The event horizon

I listened to Parker Palmer giving this commencement address to the graduating class at Naropa University, and several times I got goose bumps and shivers. For me, those have become telltale signs that there’s something important and/or very true being shared.

BoldomaticPost_As-you-integrate-ignorance-anThe six suggestions Parker provides on living a life worth exploring are simple. And powerful. So powerful I followed my urge to split this recommendation into six consecutive blog posts. You can read my thoughts on the first suggestion here.

The second suggestion is: As you integrate ignorance and failure into your knowledge and success, do the same with all the alien parts of yourself.

What I hear him say is that each of us is a complex individual, with lightness and darkness within. A friend of mine talks to me about black holes, something I know very little about. As I understand it, the boundary between so called normal universe and a black hole is called the event horizon.

That is just about the most poetic description of an edge that I have ever heard. When I heard Parker Palmer speak of the alien parts of me, I saw the event horizon before my eyes. It’s within me. Light. Shadow. Both exist, and are invaluable to me. And we can only ever know ourselves, if we acknowledge and cherish all parts of ourselves. It’s along the edges where magic happens, where light and shadow meet.

So when we utilize our full self, with light and shadow both, there is no end to what we can accomplish. That’s how the impossible becomes possible. And when we dare to see both our light and our shadow, our power is increased. Have you claimed and named your shadow?

Showing up is a choice

How do you show up in the world? What’s the energy you bring with you, into that which you are, and that which you do? It’s interesting that, how energy shows up, how the feeling behind the words matter so much, often more than the words themselves.

I stumbled upon a quote by Marianne Williamson the other day about this:

Marianne Williamson

Marianne Williamson is also the lady behind these words (wrongly attributed to Nelson Mandela), which you may have seen before:

“Our deepest fear is not that we are inadequate. Our deepest fear is that we are powerful beyond measure. It is our light, not our darkness that most frightens us. We ask ourselves, ‘Who am I to be brilliant, gorgeous, talented, fabulous?’ Actually, who are you not to be? You are a child of God. Your playing small does not serve the world. There is nothing enlightened about shrinking so that other people won’t feel insecure around you. We are all meant to shine, as children do. We were born to make manifest the glory of God that is within us. It’s not just in some of us; it’s in everyone. And as we let our own light shine, we unconsciously give other people permission to do the same. As we are liberated from our own fear, our presence automatically liberates others.”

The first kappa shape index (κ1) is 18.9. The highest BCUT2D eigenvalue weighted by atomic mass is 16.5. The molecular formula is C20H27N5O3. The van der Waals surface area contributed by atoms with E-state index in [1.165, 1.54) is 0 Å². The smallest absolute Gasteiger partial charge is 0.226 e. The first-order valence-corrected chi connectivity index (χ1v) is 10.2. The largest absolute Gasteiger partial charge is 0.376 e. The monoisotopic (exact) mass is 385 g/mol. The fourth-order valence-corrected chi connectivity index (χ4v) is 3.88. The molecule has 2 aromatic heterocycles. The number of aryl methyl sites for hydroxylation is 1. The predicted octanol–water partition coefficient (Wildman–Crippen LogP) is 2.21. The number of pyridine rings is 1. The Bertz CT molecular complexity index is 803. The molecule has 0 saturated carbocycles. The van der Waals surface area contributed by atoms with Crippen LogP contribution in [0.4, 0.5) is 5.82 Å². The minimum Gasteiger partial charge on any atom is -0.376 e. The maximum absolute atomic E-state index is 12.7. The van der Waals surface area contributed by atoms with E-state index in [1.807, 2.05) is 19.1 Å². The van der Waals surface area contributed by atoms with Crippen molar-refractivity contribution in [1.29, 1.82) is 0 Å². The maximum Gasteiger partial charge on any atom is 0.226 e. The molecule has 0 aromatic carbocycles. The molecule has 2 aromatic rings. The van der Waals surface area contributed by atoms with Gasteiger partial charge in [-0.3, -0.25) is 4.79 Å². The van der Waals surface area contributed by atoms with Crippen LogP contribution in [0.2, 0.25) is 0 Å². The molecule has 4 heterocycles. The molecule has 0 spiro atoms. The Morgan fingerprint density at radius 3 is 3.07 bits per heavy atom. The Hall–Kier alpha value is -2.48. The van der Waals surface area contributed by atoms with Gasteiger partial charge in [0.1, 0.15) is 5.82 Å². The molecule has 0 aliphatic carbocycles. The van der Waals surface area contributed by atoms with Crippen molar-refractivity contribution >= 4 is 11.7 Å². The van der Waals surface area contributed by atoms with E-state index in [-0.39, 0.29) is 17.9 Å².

I am getting to know myself, light and darkness alike, and find it interesting to ponder the way I do show up in the world. When do I let my light shine? When am I immersing myself in my darkness? And what difference does it make for you and the rast of the world, in how I show up, when I come from light versus darkness?

I don’t know. Or rather, I know how it feels within me. I know what the difference is, to me, for when I come from the light vs darkness within me. Now, I actually believe there is a great deal to learn from both those sides of me. Both, by the way, makes it sound like I have one light and one dark side within, when it’s likely millions of sides within me, constituting my light, and my darkness. Constantly shifting, evolving, moving. Sometimes expanding. Sometimes shrinking.